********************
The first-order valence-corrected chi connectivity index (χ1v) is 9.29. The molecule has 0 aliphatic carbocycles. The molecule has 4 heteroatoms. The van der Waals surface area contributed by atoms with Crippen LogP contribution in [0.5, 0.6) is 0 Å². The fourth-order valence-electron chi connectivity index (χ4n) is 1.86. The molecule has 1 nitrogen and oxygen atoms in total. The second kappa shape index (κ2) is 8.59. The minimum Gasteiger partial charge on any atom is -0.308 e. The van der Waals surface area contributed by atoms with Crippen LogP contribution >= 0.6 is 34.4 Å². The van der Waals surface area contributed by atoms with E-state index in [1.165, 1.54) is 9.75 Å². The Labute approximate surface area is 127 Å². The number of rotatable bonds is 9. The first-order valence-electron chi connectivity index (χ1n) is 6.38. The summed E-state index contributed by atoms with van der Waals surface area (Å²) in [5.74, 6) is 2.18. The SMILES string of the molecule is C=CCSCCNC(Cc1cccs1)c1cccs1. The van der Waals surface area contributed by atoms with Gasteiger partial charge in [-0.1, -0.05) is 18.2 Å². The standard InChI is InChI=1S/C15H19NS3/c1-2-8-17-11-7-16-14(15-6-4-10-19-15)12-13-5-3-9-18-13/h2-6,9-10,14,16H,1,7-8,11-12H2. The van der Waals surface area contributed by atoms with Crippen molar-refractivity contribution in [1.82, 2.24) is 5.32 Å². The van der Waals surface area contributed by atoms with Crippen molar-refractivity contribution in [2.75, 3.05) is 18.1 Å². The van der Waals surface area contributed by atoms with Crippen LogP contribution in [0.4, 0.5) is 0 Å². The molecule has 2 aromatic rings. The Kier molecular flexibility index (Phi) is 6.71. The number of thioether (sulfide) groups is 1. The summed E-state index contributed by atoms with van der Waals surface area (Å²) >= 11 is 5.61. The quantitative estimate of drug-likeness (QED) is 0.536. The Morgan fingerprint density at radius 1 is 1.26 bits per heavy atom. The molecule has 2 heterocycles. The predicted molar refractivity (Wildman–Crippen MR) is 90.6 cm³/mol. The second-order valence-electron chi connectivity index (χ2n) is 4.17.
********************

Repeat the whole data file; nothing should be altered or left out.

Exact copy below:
The first-order valence-corrected chi connectivity index (χ1v) is 9.29. The molecule has 0 aliphatic carbocycles. The molecule has 4 heteroatoms. The van der Waals surface area contributed by atoms with Crippen LogP contribution in [0.5, 0.6) is 0 Å². The fourth-order valence-electron chi connectivity index (χ4n) is 1.86. The molecule has 1 nitrogen and oxygen atoms in total. The second kappa shape index (κ2) is 8.59. The minimum Gasteiger partial charge on any atom is -0.308 e. The van der Waals surface area contributed by atoms with Crippen LogP contribution >= 0.6 is 34.4 Å². The van der Waals surface area contributed by atoms with E-state index in [1.165, 1.54) is 9.75 Å². The Labute approximate surface area is 127 Å². The number of rotatable bonds is 9. The first-order valence-electron chi connectivity index (χ1n) is 6.38. The summed E-state index contributed by atoms with van der Waals surface area (Å²) in [5.74, 6) is 2.18. The SMILES string of the molecule is C=CCSCCNC(Cc1cccs1)c1cccs1. The van der Waals surface area contributed by atoms with Gasteiger partial charge in [-0.1, -0.05) is 18.2 Å². The standard InChI is InChI=1S/C15H19NS3/c1-2-8-17-11-7-16-14(15-6-4-10-19-15)12-13-5-3-9-18-13/h2-6,9-10,14,16H,1,7-8,11-12H2. The van der Waals surface area contributed by atoms with Crippen molar-refractivity contribution in [1.82, 2.24) is 5.32 Å². The van der Waals surface area contributed by atoms with Crippen molar-refractivity contribution in [2.75, 3.05) is 18.1 Å². The van der Waals surface area contributed by atoms with Crippen LogP contribution in [0.4, 0.5) is 0 Å². The molecule has 2 aromatic rings. The Kier molecular flexibility index (Phi) is 6.71. The number of thioether (sulfide) groups is 1. The summed E-state index contributed by atoms with van der Waals surface area (Å²) >= 11 is 5.61. The quantitative estimate of drug-likeness (QED) is 0.536. The Morgan fingerprint density at radius 1 is 1.26 bits per heavy atom. The molecule has 2 heterocycles. The predicted molar refractivity (Wildman–Crippen MR) is 90.6 cm³/mol. The second-order valence-electron chi connectivity index (χ2n) is 4.17.